While in Estonia the principle dispute over the route (Tartu vs. Pärnu) was already held some time ago and the discussions today revolve around the local co-ordinates of the specific railway corridor (so that children would get to their schools and cattle to their pastures, Natura 2000 areas remain unaffected, etc), Lithuania only recently erupted in (political) discussions that RB should also include a connection to the capital city Vilnius in the scope of the project.

Hopefully the Lithuania leaders will see the big picture regarding RB and that the historical opportunity would not be missed to connect the three Baltic States (and Finland) to the heart of Europe in a fast and environment-friendly way (and with considerable support from the European taxpayers).

The required studies are completed and plans are in the works

Despite the delays in the final agreement over the RB joint venture a lot has already been done. Estonia is already preparing spatial plans along the RB route and holding public discussions on the final choice of track corridors at a local level, Latvia has selected the winner of a planning competition this autumn, and Lithuania has started an analysis of track routes and preparations for planning procurements. 

Furthermore, essential studies necessary for the new railway are completed: a feasibility study prepared by an international consultancy AECOM, in 2011 which also compared the viability of different route options, and a legal analysis of the Rail Baltic joint venture (Rail Baltic Joint Venture Study) prepared by our pan-Baltic legal alliance TRINITI.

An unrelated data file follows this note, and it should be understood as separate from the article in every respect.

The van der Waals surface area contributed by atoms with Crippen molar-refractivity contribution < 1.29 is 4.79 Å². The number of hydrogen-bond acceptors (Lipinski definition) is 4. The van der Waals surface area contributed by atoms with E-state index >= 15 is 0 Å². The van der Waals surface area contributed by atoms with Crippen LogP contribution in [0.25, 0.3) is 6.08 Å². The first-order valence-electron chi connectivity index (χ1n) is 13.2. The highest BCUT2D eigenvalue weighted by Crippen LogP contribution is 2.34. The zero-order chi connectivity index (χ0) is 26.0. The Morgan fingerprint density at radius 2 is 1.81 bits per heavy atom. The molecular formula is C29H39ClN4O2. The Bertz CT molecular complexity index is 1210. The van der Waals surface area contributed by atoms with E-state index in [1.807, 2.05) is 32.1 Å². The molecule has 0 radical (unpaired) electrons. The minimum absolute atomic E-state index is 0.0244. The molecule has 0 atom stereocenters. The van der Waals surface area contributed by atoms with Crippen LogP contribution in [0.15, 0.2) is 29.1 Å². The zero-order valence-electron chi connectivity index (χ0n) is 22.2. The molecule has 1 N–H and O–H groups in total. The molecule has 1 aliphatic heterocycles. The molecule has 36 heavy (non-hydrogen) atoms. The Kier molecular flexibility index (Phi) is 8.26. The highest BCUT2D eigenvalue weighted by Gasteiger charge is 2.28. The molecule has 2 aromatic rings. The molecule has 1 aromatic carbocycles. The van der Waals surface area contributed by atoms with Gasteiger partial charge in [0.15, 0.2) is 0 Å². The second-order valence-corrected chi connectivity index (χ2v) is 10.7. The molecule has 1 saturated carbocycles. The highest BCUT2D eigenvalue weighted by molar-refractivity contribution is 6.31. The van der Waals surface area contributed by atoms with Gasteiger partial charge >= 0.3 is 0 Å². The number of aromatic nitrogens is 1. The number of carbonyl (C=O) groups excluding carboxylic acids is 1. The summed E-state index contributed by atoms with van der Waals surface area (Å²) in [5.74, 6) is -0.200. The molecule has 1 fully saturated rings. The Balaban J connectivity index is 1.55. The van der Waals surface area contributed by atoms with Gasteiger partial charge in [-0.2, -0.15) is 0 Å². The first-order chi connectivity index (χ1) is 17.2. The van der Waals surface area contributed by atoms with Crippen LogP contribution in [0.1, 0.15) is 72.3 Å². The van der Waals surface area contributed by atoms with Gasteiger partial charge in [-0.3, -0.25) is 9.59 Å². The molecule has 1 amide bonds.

In co-operation with our Latvian and Lithuanian TRINITI colleagues, we completed the RB Joint Venture Study for Baltic governments in March 2013. The analysis was commissioned by the Estonian Technical Surveillance Authority under a procurement contract (download the report here). 

One of the main recommendations of our study is to establish the RB joint venture as soon as possible as it will take time to prepare the business plan, the team and the competences required for establishing and operating the railway and it is also crucial from the viewpoint of funding to submit the application for the Connecting Europe Facility (CEF) financing on behalf of the joint beneficiary in time for the next budget period (2014-2020).

Within the scope of that study, we analysed several aspects related to establishing and future management of the joint venture, ranging from the optimal corporate structure and financing to railway legislation and taxation. Specific issues such as compulsory expropriation of land, planning and zoning for the new railway and conducting public procurements were also analysed. 

As the primary option for funding the construction of the new railway (up to 85% of total cost), we proposed to combine the financing from the CEF with loan contributions from international finance institutions such as the European Investment Bank, the Nordic Investment Bank, etc.

There are no big hindrances to founding the joint venture